I’ve kept up with posting current links to articles and essays in recent weeks (since I’ve been posting once a day, for two months now) so well that this evening I am mining links I captured back in March and April that I didn’t post at the time. Here are two, about Western philosophy, and human psychology.
NYT, Crispin Sartwell, 23 Feb 21: Humans Are Animals. Let’s Get Over It., subtitled, “It’s astonishing how relentlessly Western philosophy has strained to prove we are not squirrels.”
If one were to read through the prefaces and first paragraphs of the canonical works of Western philosophy, one might assume the discipline’s primary question to be this: What makes us humans so much better than all the other animals? Really, it’s astonishing how relentless this theme is in the whole history of philosophy. The separation of people from, and the superiority of people to, members of other species is a good candidate for the originating idea of Western thought. And a good candidate for the worst.
It’s almost as though the existence of animals, and their various similarities to humans, constituted insults. Like a squirrel, I have eyes and ears, scurry about on the ground and occasionally climb a tree. (One of us does this better than the other does.) Our shared qualities — the fact that we are both hairy or that we have eyes or we poop, for example — are disconcerting if I am an immortal being created in the image of God and the squirrel just a physical organism, a bundle of instincts.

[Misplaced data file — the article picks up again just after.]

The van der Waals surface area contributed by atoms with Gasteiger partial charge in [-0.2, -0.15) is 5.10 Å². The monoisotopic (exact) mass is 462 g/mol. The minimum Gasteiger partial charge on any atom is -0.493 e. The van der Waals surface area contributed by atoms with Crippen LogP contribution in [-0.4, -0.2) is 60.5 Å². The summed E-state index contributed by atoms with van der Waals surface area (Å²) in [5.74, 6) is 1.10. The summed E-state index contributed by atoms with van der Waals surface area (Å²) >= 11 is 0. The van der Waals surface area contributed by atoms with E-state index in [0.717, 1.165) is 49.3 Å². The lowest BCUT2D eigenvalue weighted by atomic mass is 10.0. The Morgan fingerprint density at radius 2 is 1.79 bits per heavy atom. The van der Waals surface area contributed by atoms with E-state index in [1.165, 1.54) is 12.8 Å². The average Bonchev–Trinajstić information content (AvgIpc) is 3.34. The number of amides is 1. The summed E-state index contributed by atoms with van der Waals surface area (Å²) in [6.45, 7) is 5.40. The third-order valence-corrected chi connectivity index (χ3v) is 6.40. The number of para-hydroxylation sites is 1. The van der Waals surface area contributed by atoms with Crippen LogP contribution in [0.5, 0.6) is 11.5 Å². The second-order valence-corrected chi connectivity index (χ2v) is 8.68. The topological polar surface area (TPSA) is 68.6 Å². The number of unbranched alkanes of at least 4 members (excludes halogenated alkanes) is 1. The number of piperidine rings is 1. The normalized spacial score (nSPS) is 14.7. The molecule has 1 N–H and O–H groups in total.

Discussing Aristotle, Hobbes, Plato, Socrates, the dualisms of Descartes and Freud. Concluding,
I’d like to publicly identify this dualistic view as a disaster, but I don’t know how to refute it, exactly, except to say that I don’t feel myself to be a logic program running on an animal body; I’d like to consider myself a lot more integrated than that. And I’d like to repudiate every political and environmental conclusion ever drawn by our supposed transcendence of the order of nature. I don’t see how we could cease to be mammals and remain ourselves.
There is no doubt that human beings are distinct from other animals, though not necessarily more distinct than other animals are from one another. But maybe we’ve been too focused on the differences for too long. Maybe we should emphasize what all us animals have in common.
Our resemblance to squirrels doesn’t have to be interpreted as a threat to our self-image. Instead, it could be seen as a hopeful sign that we will someday be better at tree leaping.
The Atlantic, March 2019 issue, Kathleen McAuliffe: Liberals and Conservatives React in Wildly Different Ways to Repulsive Pictures, subtitled, “To a surprising degree, our political beliefs may derive from a specific aspect of our biological makeup: our propensity to feel physical revulsion.”